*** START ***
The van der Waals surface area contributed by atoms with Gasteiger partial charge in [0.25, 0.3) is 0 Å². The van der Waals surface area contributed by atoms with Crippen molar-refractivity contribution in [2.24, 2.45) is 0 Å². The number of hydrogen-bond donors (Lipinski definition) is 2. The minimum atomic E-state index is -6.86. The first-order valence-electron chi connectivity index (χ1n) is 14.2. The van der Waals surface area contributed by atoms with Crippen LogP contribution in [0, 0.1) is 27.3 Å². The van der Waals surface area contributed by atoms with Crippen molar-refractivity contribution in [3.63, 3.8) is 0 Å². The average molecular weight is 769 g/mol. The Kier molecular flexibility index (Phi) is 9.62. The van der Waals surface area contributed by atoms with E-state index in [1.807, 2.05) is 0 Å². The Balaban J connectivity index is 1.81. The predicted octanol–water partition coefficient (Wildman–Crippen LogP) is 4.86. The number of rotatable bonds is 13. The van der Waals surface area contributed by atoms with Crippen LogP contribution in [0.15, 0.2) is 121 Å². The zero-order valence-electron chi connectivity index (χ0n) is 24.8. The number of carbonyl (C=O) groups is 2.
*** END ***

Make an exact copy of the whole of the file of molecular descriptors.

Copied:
The van der Waals surface area contributed by atoms with Gasteiger partial charge in [0.25, 0.3) is 0 Å². The van der Waals surface area contributed by atoms with Crippen molar-refractivity contribution in [2.24, 2.45) is 0 Å². The number of hydrogen-bond donors (Lipinski definition) is 2. The minimum atomic E-state index is -6.86. The first-order valence-electron chi connectivity index (χ1n) is 14.2. The van der Waals surface area contributed by atoms with Crippen LogP contribution in [0, 0.1) is 27.3 Å². The van der Waals surface area contributed by atoms with Crippen molar-refractivity contribution in [3.63, 3.8) is 0 Å². The average molecular weight is 769 g/mol. The Kier molecular flexibility index (Phi) is 9.62. The van der Waals surface area contributed by atoms with E-state index in [1.807, 2.05) is 0 Å². The Balaban J connectivity index is 1.81. The predicted octanol–water partition coefficient (Wildman–Crippen LogP) is 4.86. The number of rotatable bonds is 13. The van der Waals surface area contributed by atoms with Crippen LogP contribution in [0.15, 0.2) is 121 Å². The zero-order valence-electron chi connectivity index (χ0n) is 24.8. The number of carbonyl (C=O) groups is 2.